Time magazine's April 20, 1962, cover story on Karl Barth announced that the great Swiss theologian would visit the United States for the first, and what turned out to be the only, time. Given Barth's well-known anti-American stance, the visit caused a stir in the White House. President Kennedy, then in his second year, was grappling daily with Soviet threats and Khrushchev's boasts. JFK had already suffered two serious Cold War reverses--the Bay of Pigs disaster in Cuba and Khrushchev's raising of the Berlin Wall. Given these realities, Kennedy was not about to welcome Barth to a country whose history Barth had said he loved but whose current "way of life" he professed to scorn.
Barth said among his reasons for coming here were to visit the Gettysburg battlefield (he was a Civil War buff) and to meet several of "the bright young men close to President Kennedy." He specifically mentioned Arthur Schlesinger Jr., then a White House aide.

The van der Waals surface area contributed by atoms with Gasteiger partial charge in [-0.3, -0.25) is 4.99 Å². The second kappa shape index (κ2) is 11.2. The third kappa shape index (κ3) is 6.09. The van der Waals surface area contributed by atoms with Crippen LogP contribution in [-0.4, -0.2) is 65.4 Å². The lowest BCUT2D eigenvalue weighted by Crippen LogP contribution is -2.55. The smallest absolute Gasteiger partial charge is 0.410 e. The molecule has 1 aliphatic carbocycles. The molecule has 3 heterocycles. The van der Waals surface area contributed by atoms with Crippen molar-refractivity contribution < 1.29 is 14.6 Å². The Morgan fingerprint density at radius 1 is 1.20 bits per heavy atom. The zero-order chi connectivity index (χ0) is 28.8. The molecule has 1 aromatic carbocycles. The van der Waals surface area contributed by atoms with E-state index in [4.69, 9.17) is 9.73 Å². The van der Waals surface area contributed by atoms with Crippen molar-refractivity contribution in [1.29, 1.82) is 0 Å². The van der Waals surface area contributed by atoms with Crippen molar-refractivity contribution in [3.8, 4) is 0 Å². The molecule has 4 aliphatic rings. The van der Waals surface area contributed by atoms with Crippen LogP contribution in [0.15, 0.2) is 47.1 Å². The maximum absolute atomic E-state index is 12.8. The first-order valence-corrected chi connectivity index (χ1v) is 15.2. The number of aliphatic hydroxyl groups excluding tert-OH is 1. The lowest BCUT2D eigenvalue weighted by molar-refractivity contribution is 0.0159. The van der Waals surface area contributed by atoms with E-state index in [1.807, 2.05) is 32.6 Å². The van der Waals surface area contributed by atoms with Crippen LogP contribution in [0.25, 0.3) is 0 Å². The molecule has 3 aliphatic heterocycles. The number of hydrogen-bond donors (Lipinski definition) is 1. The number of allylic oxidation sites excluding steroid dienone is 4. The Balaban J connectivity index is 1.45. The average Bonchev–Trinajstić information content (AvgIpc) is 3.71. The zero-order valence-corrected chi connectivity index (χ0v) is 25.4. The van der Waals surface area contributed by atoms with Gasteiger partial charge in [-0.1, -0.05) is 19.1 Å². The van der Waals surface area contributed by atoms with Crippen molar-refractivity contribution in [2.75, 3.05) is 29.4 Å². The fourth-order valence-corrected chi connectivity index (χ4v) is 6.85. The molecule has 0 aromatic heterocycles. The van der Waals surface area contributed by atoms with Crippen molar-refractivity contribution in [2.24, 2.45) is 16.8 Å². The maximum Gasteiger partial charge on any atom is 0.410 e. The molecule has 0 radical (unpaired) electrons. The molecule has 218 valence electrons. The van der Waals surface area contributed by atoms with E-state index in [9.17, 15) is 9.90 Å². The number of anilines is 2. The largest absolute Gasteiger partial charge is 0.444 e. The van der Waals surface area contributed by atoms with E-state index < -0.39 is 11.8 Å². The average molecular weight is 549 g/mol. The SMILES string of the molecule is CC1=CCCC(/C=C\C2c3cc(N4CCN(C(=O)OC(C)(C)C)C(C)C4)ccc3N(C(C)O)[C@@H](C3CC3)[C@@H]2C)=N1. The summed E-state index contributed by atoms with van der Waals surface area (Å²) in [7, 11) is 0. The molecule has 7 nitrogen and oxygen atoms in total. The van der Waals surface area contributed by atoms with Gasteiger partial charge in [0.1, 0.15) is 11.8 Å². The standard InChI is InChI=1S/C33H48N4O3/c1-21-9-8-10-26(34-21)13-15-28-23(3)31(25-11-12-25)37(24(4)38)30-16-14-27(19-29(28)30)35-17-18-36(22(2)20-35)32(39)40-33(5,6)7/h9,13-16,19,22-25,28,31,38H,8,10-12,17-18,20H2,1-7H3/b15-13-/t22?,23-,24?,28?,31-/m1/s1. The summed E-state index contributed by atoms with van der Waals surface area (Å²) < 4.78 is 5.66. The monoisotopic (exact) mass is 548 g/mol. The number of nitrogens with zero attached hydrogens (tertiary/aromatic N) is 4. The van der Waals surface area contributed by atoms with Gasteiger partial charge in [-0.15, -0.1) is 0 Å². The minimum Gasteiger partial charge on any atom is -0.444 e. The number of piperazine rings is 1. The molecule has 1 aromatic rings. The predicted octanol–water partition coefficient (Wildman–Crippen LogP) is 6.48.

Given Schlesinger's death on February 28 at age 89, it seems appropriate to recall his encounter with Barth, which took place in my home in Chevy Chase. Since coming to Washington in 1955, I had felt impelled to get religious and political leaders to talk with one another--my rationale for establishing the Ethics and Public Policy Center in 1976.
At the time of Barth's American visit, I was a member of a small discussion group devoted to theology, and we hosted the famous visitor in Washington. Earlier, I had been a foreign policy staffer for Senator Hubert Humphrey during his quest for the presidential nomination against Kennedy, and I knew many of Kennedy's men. So our house was a logical place for Barth to meet Schlesinger and other Kennedy aides, including William Bundy from the Defense Department, AID director Frank Coffin, and Roger Hilsman from the State Department. Each was well informed on foreign policy.
On May 7, 1962, the 75-year-old Barth arrived in his dark-rimmed glasses and rumpled gray suit. He had a twinkle in his eye. Schlesinger, a bit in his cups, arrived after the guests were seated. The four-hour conversation--apparently the only one Barth had in an American home--was revealing.
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